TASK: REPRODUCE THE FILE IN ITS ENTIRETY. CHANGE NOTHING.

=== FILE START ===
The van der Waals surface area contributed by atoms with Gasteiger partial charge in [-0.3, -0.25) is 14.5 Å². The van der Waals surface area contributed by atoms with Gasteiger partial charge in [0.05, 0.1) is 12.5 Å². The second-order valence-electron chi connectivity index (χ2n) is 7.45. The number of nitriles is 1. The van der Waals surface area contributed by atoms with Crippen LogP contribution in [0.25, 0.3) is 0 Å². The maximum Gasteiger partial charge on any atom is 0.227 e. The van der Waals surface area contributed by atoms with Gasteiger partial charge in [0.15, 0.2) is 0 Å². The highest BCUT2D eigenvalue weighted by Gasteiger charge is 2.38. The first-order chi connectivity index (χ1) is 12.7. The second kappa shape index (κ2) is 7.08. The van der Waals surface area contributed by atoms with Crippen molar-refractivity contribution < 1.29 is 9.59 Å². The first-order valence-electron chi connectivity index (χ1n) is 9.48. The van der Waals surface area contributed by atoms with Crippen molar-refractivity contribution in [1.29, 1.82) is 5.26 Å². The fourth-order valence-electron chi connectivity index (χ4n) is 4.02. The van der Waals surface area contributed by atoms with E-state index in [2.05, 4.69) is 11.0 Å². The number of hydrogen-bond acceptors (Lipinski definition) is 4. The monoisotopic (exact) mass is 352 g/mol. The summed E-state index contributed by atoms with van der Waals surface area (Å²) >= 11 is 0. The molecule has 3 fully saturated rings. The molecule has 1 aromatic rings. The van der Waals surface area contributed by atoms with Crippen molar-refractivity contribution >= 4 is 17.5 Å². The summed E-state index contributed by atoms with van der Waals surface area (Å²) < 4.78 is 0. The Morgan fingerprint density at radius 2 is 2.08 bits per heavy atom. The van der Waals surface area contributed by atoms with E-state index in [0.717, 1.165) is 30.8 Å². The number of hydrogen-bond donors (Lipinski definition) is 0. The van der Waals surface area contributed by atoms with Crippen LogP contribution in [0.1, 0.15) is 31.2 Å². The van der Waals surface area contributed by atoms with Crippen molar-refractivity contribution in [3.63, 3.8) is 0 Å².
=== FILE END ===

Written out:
The van der Waals surface area contributed by atoms with Gasteiger partial charge in [-0.3, -0.25) is 14.5 Å². The van der Waals surface area contributed by atoms with Gasteiger partial charge in [0.05, 0.1) is 12.5 Å². The second-order valence-electron chi connectivity index (χ2n) is 7.45. The number of nitriles is 1. The van der Waals surface area contributed by atoms with Crippen LogP contribution in [0.25, 0.3) is 0 Å². The maximum Gasteiger partial charge on any atom is 0.227 e. The van der Waals surface area contributed by atoms with Gasteiger partial charge in [0.15, 0.2) is 0 Å². The highest BCUT2D eigenvalue weighted by Gasteiger charge is 2.38. The first-order chi connectivity index (χ1) is 12.7. The second kappa shape index (κ2) is 7.08. The van der Waals surface area contributed by atoms with Crippen molar-refractivity contribution < 1.29 is 9.59 Å². The first-order valence-electron chi connectivity index (χ1n) is 9.48. The van der Waals surface area contributed by atoms with Crippen molar-refractivity contribution in [1.29, 1.82) is 5.26 Å². The fourth-order valence-electron chi connectivity index (χ4n) is 4.02. The van der Waals surface area contributed by atoms with E-state index in [2.05, 4.69) is 11.0 Å². The number of hydrogen-bond acceptors (Lipinski definition) is 4. The monoisotopic (exact) mass is 352 g/mol. The summed E-state index contributed by atoms with van der Waals surface area (Å²) >= 11 is 0. The molecule has 3 fully saturated rings. The molecule has 1 aromatic rings. The van der Waals surface area contributed by atoms with Crippen molar-refractivity contribution >= 4 is 17.5 Å². The summed E-state index contributed by atoms with van der Waals surface area (Å²) < 4.78 is 0. The Morgan fingerprint density at radius 2 is 2.08 bits per heavy atom. The van der Waals surface area contributed by atoms with E-state index in [0.717, 1.165) is 30.8 Å². The number of hydrogen-bond donors (Lipinski definition) is 0. The van der Waals surface area contributed by atoms with Crippen LogP contribution in [0.1, 0.15) is 31.2 Å². The van der Waals surface area contributed by atoms with Crippen molar-refractivity contribution in [3.63, 3.8) is 0 Å².